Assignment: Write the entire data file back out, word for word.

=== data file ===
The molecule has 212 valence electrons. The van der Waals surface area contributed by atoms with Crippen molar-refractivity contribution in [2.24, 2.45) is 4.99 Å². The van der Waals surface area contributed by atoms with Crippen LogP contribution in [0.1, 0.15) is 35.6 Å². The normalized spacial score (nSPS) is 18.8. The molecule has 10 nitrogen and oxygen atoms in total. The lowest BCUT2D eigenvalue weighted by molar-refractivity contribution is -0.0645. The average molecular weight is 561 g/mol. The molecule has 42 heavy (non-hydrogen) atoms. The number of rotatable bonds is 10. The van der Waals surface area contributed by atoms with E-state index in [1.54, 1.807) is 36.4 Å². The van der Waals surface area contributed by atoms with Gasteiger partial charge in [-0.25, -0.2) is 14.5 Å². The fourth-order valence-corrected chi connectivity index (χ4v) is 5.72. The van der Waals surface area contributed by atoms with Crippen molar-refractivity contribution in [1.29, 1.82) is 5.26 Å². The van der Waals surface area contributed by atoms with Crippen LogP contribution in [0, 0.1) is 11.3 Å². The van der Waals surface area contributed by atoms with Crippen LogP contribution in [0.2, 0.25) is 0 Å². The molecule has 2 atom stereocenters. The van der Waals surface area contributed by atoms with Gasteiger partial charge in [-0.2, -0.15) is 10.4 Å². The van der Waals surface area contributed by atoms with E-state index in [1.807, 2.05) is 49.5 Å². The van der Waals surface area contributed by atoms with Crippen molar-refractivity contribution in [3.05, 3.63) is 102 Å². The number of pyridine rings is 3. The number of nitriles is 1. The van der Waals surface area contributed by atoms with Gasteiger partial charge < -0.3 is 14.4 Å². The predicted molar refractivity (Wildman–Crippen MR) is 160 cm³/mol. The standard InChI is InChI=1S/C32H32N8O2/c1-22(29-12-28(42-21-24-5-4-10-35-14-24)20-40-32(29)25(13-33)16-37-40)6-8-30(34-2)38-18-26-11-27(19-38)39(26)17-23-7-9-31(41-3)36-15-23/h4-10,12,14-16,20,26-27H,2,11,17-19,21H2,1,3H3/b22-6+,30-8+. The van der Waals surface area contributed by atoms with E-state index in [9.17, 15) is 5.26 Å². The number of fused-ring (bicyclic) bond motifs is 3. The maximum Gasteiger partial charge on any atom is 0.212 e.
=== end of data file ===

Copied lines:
The molecule has 212 valence electrons. The van der Waals surface area contributed by atoms with Crippen molar-refractivity contribution in [2.24, 2.45) is 4.99 Å². The van der Waals surface area contributed by atoms with Crippen LogP contribution in [0.1, 0.15) is 35.6 Å². The normalized spacial score (nSPS) is 18.8. The molecule has 10 nitrogen and oxygen atoms in total. The lowest BCUT2D eigenvalue weighted by molar-refractivity contribution is -0.0645. The average molecular weight is 561 g/mol. The molecule has 42 heavy (non-hydrogen) atoms. The number of rotatable bonds is 10. The van der Waals surface area contributed by atoms with E-state index in [1.54, 1.807) is 36.4 Å². The van der Waals surface area contributed by atoms with Gasteiger partial charge in [-0.25, -0.2) is 14.5 Å². The fourth-order valence-corrected chi connectivity index (χ4v) is 5.72. The van der Waals surface area contributed by atoms with Crippen molar-refractivity contribution in [1.29, 1.82) is 5.26 Å². The van der Waals surface area contributed by atoms with Crippen LogP contribution in [0, 0.1) is 11.3 Å². The van der Waals surface area contributed by atoms with Crippen LogP contribution in [0.2, 0.25) is 0 Å². The molecule has 2 atom stereocenters. The van der Waals surface area contributed by atoms with Gasteiger partial charge in [-0.2, -0.15) is 10.4 Å². The van der Waals surface area contributed by atoms with E-state index in [1.807, 2.05) is 49.5 Å². The van der Waals surface area contributed by atoms with Crippen molar-refractivity contribution in [3.05, 3.63) is 102 Å². The number of pyridine rings is 3. The number of nitriles is 1. The van der Waals surface area contributed by atoms with Gasteiger partial charge < -0.3 is 14.4 Å². The predicted molar refractivity (Wildman–Crippen MR) is 160 cm³/mol. The standard InChI is InChI=1S/C32H32N8O2/c1-22(29-12-28(42-21-24-5-4-10-35-14-24)20-40-32(29)25(13-33)16-37-40)6-8-30(34-2)38-18-26-11-27(19-38)39(26)17-23-7-9-31(41-3)36-15-23/h4-10,12,14-16,20,26-27H,2,11,17-19,21H2,1,3H3/b22-6+,30-8+. The van der Waals surface area contributed by atoms with E-state index in [9.17, 15) is 5.26 Å². The number of fused-ring (bicyclic) bond motifs is 3. The maximum Gasteiger partial charge on any atom is 0.212 e.